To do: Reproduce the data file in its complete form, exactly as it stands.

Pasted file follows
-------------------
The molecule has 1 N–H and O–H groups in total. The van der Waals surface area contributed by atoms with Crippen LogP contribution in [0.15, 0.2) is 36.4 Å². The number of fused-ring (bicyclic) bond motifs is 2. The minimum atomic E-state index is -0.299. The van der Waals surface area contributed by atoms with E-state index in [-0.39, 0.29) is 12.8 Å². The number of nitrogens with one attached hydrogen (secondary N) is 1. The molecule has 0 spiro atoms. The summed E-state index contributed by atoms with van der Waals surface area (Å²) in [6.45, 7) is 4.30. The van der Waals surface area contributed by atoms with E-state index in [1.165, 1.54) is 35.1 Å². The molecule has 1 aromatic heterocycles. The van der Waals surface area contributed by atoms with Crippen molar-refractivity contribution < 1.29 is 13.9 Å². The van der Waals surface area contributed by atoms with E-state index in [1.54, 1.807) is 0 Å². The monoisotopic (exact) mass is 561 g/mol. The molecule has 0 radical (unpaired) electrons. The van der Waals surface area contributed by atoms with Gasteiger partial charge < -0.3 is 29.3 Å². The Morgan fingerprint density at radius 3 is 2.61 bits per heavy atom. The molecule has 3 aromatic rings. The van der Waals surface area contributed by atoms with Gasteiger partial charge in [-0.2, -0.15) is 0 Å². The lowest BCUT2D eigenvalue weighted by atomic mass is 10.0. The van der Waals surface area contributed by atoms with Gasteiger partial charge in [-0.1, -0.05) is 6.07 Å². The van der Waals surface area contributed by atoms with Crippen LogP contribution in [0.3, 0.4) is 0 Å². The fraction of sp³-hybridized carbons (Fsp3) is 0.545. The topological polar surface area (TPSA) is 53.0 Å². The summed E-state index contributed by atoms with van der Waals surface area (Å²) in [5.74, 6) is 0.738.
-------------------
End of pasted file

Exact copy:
The molecule has 1 N–H and O–H groups in total. The van der Waals surface area contributed by atoms with Crippen LogP contribution in [0.15, 0.2) is 36.4 Å². The number of fused-ring (bicyclic) bond motifs is 2. The minimum atomic E-state index is -0.299. The van der Waals surface area contributed by atoms with E-state index in [-0.39, 0.29) is 12.8 Å². The number of nitrogens with one attached hydrogen (secondary N) is 1. The molecule has 0 spiro atoms. The summed E-state index contributed by atoms with van der Waals surface area (Å²) in [6.45, 7) is 4.30. The van der Waals surface area contributed by atoms with E-state index in [1.165, 1.54) is 35.1 Å². The molecule has 1 aromatic heterocycles. The van der Waals surface area contributed by atoms with Crippen molar-refractivity contribution < 1.29 is 13.9 Å². The van der Waals surface area contributed by atoms with E-state index in [1.54, 1.807) is 0 Å². The monoisotopic (exact) mass is 561 g/mol. The molecule has 0 radical (unpaired) electrons. The van der Waals surface area contributed by atoms with Gasteiger partial charge < -0.3 is 29.3 Å². The Morgan fingerprint density at radius 3 is 2.61 bits per heavy atom. The molecule has 3 aromatic rings. The van der Waals surface area contributed by atoms with Gasteiger partial charge in [-0.2, -0.15) is 0 Å². The lowest BCUT2D eigenvalue weighted by atomic mass is 10.0. The van der Waals surface area contributed by atoms with Gasteiger partial charge in [-0.1, -0.05) is 6.07 Å². The van der Waals surface area contributed by atoms with Crippen LogP contribution in [0.3, 0.4) is 0 Å². The fraction of sp³-hybridized carbons (Fsp3) is 0.545. The topological polar surface area (TPSA) is 53.0 Å². The summed E-state index contributed by atoms with van der Waals surface area (Å²) in [5.74, 6) is 0.738.